Are you planning to open another branch of BeYou in Dubai or expand internationally?
We want to expand and go to other locations in Dubai and we applied to several places, we’re just waiting for an okay. The challenge is just that some places want an internationally known brand, so our challenge is prove to them that we can be just as good. And we’ve got products definitely in that level. When we say we’re locals, the malls say, do you want a small kiosk? I say no, we want a boutique. So we want to spread out in the Emirates and across the Gulf.
We had an opportunity to open in France in the first year after we opened, but I said no because it wasn’t the right time. We wanted to grow nationally and then think about going global. We got so many emails from Asia and abroad, but we ship worldwide online. Our abayas are very popular in the US.
We’re also trying to focus on menswear as well now. We have international and local designers in mind for menswear such as tracksuits, shirts and cardigans.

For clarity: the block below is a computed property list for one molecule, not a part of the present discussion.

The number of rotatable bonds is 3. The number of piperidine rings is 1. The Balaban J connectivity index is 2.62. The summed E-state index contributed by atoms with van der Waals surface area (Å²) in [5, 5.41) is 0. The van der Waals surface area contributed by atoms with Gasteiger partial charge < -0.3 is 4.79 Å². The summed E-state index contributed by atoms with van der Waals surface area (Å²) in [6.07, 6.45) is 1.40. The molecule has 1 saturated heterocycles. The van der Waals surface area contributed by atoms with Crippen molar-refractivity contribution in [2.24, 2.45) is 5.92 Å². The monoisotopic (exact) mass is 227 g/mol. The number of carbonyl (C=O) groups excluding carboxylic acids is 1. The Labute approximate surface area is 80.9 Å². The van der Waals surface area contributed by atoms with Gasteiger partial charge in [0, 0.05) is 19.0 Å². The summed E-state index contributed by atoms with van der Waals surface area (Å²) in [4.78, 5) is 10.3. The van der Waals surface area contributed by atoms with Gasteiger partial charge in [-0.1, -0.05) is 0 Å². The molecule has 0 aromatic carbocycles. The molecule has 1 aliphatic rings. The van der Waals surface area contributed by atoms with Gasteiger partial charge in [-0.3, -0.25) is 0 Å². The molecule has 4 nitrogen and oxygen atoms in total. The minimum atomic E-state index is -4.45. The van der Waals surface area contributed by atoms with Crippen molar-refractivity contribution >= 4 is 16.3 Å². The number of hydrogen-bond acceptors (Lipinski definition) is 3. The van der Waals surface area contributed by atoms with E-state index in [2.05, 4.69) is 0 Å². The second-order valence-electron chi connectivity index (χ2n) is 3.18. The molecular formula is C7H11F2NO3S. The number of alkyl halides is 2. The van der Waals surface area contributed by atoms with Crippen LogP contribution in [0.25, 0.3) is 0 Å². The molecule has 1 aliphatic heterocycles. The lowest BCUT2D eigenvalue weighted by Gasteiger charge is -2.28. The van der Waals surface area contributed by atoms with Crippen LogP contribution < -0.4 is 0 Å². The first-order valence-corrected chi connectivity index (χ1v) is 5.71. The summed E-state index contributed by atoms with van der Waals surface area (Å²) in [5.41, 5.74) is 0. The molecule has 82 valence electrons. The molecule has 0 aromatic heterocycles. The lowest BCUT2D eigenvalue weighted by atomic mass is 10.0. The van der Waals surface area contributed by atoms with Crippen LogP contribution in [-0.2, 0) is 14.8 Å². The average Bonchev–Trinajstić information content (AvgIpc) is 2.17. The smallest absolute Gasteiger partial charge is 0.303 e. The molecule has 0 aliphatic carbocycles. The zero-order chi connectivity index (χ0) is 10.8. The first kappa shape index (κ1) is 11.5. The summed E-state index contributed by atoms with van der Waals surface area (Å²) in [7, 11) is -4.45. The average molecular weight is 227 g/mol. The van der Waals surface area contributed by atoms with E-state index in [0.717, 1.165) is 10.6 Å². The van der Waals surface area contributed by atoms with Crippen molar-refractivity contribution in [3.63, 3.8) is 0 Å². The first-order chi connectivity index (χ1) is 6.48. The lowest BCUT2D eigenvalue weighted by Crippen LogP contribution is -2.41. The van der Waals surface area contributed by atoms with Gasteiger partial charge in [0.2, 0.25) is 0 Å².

What other challenges did you come across while founding BeYou?
The finances, that’s my challenge. Trying to stay within the budget we have and the location and finding out so many things in the retail business that we did not know about before. Exclusivity is also a challenge. We’ve been talking about this a lot because I don’t want to stop anyone’s business from growing just to retain exclusivity. But we noticed that some things that we had were being distributed in shops that were very close to us.
What about competition? How do you deal with it?
We focus on how we started. We do roadshows in order to be able to stay in the business because business does slow down sometimes due to so much competition. So the way to overcome this was to start roadshows such as Market OTB in Downtown Dubai. We only have one location at the moment and it attracts mostly Emiratis and loyal customers. So the roadshows allow us to reach other audiences and they’ve been working very well.
Would you say most of your customers are Emiratis?
We get locals as well as expats. We had an American woman who came in the other day and bought 10 abayas. I was shocked. I asked her “Why do you want to wear an abaya?”. She said: “When I go to the US, I love to wear abayas at home.” I said: “Why?” She said: “When someone comes suddenly to the house, I don’t know what to wear, so I wear an abaya. It’s like a maxi, black dress and it gives a woman a certain type of class.” So we have got different nationalities come in, definitely.